Ire­land tar­get a ruth­less edge in last-eight clash with Dutch

Sunday Independent (Ireland) - Sport - - SOCCER - JOHN FAL­LON

IRE­LAND’S un­der 17s were on the move yes­ter­day, switch­ing base to St Ge­orge’s Park, but they don’t in­tend chang­ing much else when fac­ing the Nether­lands in to­mor­row’s Euro­pean Cham­pi­onship quar­ter-fi­nal. Colin O’Brien’s side have reached the last eight of the tour­na­ment for the sec­ond suc­ces­sive sea­son by win­ning two of their three group games.

How­ever, to­mor­row’s test against the Dutch at Chester­field’s Proact Sta­dium (7.0) will be their most de­mand­ing of the sea­son.

Hav­ing se­cured their pas­sage into the knock­out phase on Fri­day af­ter­noon by de­feat­ing Bosnia & Herze­gov­ina 2-0, O’Brien and his staff got to as­sess the Dutch in the flesh later that evening.

They were al­ready as­sured of qual­i­fy­ing from their group, thanks to im­pres­sive wins over Ger­many (3-0) and Spain (2-0), but the Irish del­e­ga­tion saw up close many of their fringe play­ers shine in a 2-0 vic­tory over Ser­bia.

Like Ire­land, it was the eighth tri­umph over their nine-game com­pet­i­tive cam­paign. While they have yet to con­cede at the fi­nals in Eng­land, Hun­gary nudged the Dutch out of top spot in the elite stage qual­i­fiers by beat­ing them. The player Ire­land need most to mind is Chelsea’s Daishawn Redan, the striker whose goals helped his club beat Ar­se­nal in the re­cent FA Youth Cup fi­nal.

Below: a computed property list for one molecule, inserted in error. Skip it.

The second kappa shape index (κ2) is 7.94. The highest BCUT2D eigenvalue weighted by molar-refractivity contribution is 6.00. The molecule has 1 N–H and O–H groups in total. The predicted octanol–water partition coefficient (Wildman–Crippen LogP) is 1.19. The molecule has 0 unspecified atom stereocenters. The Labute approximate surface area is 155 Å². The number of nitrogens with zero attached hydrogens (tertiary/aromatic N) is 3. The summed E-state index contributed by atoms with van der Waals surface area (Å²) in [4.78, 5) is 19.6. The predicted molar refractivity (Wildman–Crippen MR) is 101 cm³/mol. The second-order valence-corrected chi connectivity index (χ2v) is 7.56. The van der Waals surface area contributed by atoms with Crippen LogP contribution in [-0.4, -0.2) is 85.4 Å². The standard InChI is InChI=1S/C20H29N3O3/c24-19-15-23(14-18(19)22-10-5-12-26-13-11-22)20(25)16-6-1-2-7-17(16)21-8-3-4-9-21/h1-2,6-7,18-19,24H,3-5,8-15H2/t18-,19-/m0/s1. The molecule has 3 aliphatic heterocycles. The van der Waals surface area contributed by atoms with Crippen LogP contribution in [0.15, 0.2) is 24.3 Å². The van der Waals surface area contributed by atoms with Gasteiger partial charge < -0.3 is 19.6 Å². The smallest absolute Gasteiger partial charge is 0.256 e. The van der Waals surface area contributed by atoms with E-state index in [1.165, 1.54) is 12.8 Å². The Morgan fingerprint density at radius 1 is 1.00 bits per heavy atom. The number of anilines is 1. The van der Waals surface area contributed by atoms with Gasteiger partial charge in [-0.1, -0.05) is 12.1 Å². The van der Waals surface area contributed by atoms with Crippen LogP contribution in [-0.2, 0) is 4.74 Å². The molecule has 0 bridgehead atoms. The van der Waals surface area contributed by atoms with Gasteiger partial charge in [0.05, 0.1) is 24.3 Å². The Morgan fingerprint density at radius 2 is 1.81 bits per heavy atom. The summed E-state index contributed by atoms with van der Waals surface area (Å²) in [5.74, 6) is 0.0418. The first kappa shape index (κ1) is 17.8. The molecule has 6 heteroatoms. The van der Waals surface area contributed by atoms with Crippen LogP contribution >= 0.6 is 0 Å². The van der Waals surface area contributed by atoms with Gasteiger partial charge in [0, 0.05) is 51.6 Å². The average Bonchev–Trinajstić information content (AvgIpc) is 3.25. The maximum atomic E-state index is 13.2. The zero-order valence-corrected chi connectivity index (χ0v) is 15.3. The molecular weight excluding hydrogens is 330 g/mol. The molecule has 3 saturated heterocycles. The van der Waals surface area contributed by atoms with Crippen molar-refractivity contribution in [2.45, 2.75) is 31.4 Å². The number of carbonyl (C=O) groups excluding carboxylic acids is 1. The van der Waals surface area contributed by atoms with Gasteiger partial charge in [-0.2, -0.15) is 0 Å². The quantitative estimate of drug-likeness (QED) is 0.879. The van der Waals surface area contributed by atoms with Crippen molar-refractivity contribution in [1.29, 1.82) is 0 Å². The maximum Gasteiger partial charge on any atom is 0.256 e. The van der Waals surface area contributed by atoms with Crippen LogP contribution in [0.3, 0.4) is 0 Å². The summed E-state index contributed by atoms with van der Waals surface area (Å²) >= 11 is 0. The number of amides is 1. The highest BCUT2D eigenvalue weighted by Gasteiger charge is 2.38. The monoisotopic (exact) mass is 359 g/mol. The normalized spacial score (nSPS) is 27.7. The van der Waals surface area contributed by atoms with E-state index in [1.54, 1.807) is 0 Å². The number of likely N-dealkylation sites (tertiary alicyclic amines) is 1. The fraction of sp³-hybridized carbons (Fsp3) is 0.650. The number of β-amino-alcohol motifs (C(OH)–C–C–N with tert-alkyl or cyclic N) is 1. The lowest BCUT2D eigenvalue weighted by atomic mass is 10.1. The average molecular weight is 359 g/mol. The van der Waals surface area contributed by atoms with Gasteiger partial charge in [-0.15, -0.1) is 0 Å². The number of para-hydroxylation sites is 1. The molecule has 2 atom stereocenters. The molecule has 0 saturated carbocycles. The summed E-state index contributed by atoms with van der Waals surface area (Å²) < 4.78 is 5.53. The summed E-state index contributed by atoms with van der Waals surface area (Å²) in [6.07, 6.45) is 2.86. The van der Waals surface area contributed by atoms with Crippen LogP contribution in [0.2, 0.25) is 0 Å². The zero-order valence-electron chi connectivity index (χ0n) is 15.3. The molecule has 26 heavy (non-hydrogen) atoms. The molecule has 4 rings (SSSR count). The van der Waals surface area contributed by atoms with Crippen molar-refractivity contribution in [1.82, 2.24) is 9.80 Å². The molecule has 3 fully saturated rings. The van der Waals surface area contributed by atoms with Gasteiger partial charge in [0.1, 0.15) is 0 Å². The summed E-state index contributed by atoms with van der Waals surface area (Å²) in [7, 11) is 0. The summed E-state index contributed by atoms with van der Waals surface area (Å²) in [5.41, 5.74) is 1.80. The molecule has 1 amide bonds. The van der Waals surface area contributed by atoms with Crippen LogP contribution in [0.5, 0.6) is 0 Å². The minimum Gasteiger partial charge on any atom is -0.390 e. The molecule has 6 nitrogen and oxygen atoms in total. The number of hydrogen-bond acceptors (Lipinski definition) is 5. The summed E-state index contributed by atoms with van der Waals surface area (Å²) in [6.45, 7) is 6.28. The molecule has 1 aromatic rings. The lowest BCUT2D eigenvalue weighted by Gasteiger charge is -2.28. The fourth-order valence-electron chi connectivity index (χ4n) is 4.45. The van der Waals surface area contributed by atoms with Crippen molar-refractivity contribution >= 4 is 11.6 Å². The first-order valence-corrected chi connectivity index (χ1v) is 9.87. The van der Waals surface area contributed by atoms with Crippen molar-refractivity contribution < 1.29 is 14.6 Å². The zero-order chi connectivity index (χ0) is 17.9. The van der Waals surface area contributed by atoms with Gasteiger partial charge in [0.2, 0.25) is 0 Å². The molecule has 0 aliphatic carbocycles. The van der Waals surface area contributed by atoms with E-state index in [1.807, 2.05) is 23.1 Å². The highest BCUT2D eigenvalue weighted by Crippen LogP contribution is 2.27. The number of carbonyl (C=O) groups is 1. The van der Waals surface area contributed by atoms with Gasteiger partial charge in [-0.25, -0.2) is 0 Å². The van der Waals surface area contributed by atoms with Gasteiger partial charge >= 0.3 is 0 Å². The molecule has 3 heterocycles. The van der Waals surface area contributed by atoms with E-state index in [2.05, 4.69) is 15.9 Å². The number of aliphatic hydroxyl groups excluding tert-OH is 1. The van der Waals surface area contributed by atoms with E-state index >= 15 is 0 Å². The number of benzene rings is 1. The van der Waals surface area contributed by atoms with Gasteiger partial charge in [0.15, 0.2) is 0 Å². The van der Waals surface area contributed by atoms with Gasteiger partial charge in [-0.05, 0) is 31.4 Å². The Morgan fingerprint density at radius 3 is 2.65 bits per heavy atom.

“The Dutch have a cer­tain way of play­ing through all of their un­der­age in­ter­na­tional teams,” noted O’Brien. “We will know that they like to at­tack, us­ing the qual­ity of their wingers, but we’ve im­proved as the tour­na­ment has gone on and will pre­pare cor­rectly for this chal­lenge.”

Ire­land are await­ing news on the fit­ness of left-back Luca Connell, who had to be sub­sti­tuted dur­ing Fri­day’s game with an an­kle in­jury and left the sta­dium wear­ing a pro­tec­tive boot.

O’Brien didn’t have the lux­ury of be­ing able to rest play­ers in that fi­nal se­ries of group matches and he’s un­likely to stray too far from the 13 play­ers that started the three games.

The Dutch have al­ready high­lighted the threat posed by Adam Idah and Troy Parrott up front as their main task in try­ing to bring Ire­land’s run to a halt. The set-piece spe­cial­ity Parrott sup­plies, ev­i­denced by his pin­point free-kick to open the scor­ing against the Bos­ni­ans, will be dif­fi­cult to curb.

“Every time I get a free-kick in around the box, I al­ways be­lieve that I’ll score,” said the Tot­ten­ham striker, full of con­fi­dence from bag­ging goals in two suc­ces­sive games.

“I prac­tice those all the time and it would be nice to get an­other op­por­tu­nity against the Dutch.”

If the chances come, then Ire­land can­not af­ford to be as waste­ful as they were against Bel­gium. That 2-0 loss rep­re­sented their only de­feat of the cam­paign but they missed a cou­ple of sit­ters to equalise.

“All of the groups at this tour­na­ment have been tight,” ex­plained O’Brien. “You don’t get many chances to score against the top na­tions, so it’s about tak­ing them.”

Were they to up­set the odds by dump­ing the Dutch out, then Ire­land will feel they’ve every pos­si­bil­ity of repli­cat­ing the feat of Brian Kerr’s team at the same tour­na­ment 20 years ago.

Free-kick spe­cial­ist Troy Parrott

Newspapers in English

Newspapers from Ireland

© PressReader. All rights reserved.